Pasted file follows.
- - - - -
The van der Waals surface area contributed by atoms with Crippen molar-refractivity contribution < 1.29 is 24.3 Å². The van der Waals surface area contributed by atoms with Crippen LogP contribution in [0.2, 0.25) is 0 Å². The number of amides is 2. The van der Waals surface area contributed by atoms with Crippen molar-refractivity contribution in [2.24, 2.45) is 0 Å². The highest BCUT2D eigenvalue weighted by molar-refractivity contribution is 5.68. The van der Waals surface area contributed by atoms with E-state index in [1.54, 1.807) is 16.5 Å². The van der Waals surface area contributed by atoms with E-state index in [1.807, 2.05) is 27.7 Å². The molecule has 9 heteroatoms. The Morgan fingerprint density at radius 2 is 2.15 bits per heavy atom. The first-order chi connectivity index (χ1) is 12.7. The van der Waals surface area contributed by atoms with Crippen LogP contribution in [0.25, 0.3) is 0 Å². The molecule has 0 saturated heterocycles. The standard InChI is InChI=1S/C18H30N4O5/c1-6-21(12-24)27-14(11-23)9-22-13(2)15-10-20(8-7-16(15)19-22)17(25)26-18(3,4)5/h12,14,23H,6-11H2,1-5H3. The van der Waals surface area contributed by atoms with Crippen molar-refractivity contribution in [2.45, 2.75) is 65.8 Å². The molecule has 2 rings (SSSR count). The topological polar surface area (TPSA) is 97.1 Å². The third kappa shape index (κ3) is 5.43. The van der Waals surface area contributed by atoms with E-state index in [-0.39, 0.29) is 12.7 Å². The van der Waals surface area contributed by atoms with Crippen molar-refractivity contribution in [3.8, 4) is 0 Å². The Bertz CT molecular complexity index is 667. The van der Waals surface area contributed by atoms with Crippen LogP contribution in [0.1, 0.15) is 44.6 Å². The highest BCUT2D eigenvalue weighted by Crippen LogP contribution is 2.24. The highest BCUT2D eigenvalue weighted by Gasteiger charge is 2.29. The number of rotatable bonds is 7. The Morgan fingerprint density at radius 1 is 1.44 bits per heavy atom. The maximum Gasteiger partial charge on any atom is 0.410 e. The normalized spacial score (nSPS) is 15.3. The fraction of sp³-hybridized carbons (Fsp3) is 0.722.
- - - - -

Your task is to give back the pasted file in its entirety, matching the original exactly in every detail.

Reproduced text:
The van der Waals surface area contributed by atoms with Crippen molar-refractivity contribution < 1.29 is 24.3 Å². The van der Waals surface area contributed by atoms with Crippen LogP contribution in [0.2, 0.25) is 0 Å². The number of amides is 2. The van der Waals surface area contributed by atoms with Crippen molar-refractivity contribution in [2.24, 2.45) is 0 Å². The highest BCUT2D eigenvalue weighted by molar-refractivity contribution is 5.68. The van der Waals surface area contributed by atoms with E-state index in [1.54, 1.807) is 16.5 Å². The van der Waals surface area contributed by atoms with E-state index in [1.807, 2.05) is 27.7 Å². The molecule has 9 heteroatoms. The Morgan fingerprint density at radius 2 is 2.15 bits per heavy atom. The first-order chi connectivity index (χ1) is 12.7. The van der Waals surface area contributed by atoms with Crippen LogP contribution in [0.25, 0.3) is 0 Å². The molecule has 0 saturated heterocycles. The standard InChI is InChI=1S/C18H30N4O5/c1-6-21(12-24)27-14(11-23)9-22-13(2)15-10-20(8-7-16(15)19-22)17(25)26-18(3,4)5/h12,14,23H,6-11H2,1-5H3. The van der Waals surface area contributed by atoms with Crippen molar-refractivity contribution in [2.45, 2.75) is 65.8 Å². The molecule has 2 rings (SSSR count). The topological polar surface area (TPSA) is 97.1 Å². The third kappa shape index (κ3) is 5.43. The van der Waals surface area contributed by atoms with E-state index in [-0.39, 0.29) is 12.7 Å². The van der Waals surface area contributed by atoms with Crippen molar-refractivity contribution in [3.8, 4) is 0 Å². The Bertz CT molecular complexity index is 667. The van der Waals surface area contributed by atoms with Crippen LogP contribution in [0.1, 0.15) is 44.6 Å². The highest BCUT2D eigenvalue weighted by Crippen LogP contribution is 2.24. The highest BCUT2D eigenvalue weighted by Gasteiger charge is 2.29. The number of rotatable bonds is 7. The Morgan fingerprint density at radius 1 is 1.44 bits per heavy atom. The maximum Gasteiger partial charge on any atom is 0.410 e. The normalized spacial score (nSPS) is 15.3. The fraction of sp³-hybridized carbons (Fsp3) is 0.722.